German train drivers on strike

On 22nd February 2011, a two hour nationwide strike by train drivers brought most of the morning rush hour rail transport in Germany to a standstill. The Rhine-Main region and Stuttgart were particularly affected. The city of Dresden in East Germany and the Berlin city train system were also hit by this action. 

On 22nd February 2011, a two hour nationwide strike by train drivers brought most of the morning rush hour rail transport in Germany to a standstill. The Rhine-Main region and Stuttgart were particularly affected. The city of Dresden in East Germany and the Berlin city train system were also hit by this action. 

The drivers were demanding a national contract agreement for all 26,000 drivers employed on mainline, metro and freight railways based on a minimum income guaranteed by the national German railways (Deutsche Bahn – DB). Wages for private railway workers are on average nearly 30 percent below the average DB level. In addition, working and social conditions are significantly worse and rest periods are shorter for those employed on private railways. 

Key features of this national contract are: a five percent wage increase based on the existing DB train drivers contract, continued employment on equal terms following any change of employer, a uniform working week of 38 hours, minimum qualification standards for drivers, and protection for drivers who are rendered incapable of continuing to drive a train. Drivers have pointed out that the workload on train drivers employed by private companies has had repercussions for the safety of both workers and passengers. This conclusion is underlined by recent figures from the Federal Railway Authority as well. For example in 2009, drivers of private railway companies went through three times as many red stop signals as those employed by the state owned Deutsche Bahn.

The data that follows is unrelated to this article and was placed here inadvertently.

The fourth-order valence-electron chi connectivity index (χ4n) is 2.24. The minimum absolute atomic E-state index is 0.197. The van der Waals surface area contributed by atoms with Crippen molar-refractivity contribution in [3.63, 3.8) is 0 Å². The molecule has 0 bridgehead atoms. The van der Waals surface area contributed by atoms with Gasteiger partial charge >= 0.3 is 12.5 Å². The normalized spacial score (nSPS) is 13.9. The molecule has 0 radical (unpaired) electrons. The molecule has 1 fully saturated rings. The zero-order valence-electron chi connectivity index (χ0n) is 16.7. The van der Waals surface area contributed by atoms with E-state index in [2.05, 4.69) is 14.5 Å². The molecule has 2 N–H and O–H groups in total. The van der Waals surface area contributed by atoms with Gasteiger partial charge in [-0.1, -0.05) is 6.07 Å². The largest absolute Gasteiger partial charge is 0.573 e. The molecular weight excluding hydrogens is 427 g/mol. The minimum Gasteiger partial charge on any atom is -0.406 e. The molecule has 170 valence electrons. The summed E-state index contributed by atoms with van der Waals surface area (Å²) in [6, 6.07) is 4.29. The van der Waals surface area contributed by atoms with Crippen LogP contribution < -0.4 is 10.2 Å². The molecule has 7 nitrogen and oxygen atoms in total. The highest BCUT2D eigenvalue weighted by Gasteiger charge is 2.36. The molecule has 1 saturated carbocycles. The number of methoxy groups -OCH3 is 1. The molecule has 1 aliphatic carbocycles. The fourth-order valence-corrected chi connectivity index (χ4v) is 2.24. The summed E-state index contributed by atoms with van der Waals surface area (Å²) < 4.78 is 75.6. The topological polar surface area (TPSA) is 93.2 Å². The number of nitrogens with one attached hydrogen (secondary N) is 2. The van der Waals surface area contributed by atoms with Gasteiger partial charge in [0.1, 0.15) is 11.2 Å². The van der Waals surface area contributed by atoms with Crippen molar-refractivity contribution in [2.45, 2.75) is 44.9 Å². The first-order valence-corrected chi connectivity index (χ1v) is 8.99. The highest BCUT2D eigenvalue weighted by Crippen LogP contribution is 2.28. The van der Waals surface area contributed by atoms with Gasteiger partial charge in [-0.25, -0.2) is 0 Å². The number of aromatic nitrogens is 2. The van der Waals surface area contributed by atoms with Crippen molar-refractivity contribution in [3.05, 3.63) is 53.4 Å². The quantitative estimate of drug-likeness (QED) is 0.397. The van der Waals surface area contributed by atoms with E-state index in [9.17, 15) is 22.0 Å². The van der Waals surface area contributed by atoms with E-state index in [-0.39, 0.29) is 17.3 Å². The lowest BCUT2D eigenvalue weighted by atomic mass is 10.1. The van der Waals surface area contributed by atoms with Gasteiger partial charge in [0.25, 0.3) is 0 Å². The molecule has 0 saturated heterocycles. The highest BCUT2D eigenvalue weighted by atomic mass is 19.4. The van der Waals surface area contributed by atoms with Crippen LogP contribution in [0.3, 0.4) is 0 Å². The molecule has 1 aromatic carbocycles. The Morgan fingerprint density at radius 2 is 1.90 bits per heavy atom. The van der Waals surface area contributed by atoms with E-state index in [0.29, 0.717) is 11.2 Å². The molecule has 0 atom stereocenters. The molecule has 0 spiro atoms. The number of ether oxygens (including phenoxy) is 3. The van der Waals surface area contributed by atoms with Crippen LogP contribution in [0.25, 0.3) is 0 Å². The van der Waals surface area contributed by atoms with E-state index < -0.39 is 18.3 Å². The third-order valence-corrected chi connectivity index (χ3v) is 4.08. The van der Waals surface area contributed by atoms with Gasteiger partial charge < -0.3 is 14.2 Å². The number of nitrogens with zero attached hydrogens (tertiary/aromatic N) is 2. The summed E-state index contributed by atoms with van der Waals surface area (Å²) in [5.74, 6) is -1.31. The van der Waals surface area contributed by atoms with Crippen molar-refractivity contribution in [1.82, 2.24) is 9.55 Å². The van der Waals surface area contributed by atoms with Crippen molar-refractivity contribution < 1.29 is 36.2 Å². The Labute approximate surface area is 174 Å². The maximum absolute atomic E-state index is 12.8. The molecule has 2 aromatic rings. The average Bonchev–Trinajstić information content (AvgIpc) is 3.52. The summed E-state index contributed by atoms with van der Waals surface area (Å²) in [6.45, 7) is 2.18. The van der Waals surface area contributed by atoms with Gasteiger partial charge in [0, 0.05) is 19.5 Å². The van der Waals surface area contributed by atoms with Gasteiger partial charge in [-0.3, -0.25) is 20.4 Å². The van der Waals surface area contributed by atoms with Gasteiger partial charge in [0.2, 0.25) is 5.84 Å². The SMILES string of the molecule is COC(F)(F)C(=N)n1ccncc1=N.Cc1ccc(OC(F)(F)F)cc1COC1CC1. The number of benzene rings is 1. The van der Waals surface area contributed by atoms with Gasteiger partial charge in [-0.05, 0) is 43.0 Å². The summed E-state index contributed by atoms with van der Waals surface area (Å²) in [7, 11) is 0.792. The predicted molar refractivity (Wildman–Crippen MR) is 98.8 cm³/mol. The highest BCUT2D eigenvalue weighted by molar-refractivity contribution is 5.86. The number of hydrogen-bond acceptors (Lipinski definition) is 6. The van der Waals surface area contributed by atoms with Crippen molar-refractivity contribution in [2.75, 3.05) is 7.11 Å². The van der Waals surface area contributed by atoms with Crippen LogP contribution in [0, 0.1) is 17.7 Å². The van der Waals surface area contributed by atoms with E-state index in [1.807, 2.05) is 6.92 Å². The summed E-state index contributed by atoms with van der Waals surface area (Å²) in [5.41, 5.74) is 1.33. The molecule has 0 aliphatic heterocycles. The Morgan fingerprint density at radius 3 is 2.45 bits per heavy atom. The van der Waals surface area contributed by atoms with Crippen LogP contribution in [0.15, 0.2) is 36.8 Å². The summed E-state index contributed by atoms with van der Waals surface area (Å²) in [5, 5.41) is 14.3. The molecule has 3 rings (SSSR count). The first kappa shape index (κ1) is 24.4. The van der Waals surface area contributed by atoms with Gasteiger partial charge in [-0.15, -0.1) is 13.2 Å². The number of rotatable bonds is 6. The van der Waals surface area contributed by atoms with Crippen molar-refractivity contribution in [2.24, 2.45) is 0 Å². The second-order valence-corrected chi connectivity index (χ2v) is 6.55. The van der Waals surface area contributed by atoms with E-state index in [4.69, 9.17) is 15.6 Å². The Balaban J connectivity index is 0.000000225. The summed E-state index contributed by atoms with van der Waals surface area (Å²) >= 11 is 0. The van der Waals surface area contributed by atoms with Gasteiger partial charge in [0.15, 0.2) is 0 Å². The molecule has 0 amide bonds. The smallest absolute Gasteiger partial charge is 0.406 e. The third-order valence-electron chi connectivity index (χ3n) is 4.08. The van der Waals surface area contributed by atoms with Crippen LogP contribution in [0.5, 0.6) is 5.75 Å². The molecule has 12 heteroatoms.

In early March 2011, a strike ballot found that 92 percent of union members employed by the state owned Deutsche Bahn, and 96 percent of members employed by private rail companies voted in favour of further industrial action and an open-ended strike.

In addition to facing direct repression by the capitalists and the government, rail workers in Germany also have to deal with the treachery of the labour aristocracy. For example, in the year 2007 / 2008, rival unions were used to break the unity of the rail workers in a nationwide strike, and the leader of one of these unions was later rewarded with the post of personnel manager on the DB board with an average monthly salary of 33,000 (Rs 20 lac).

 

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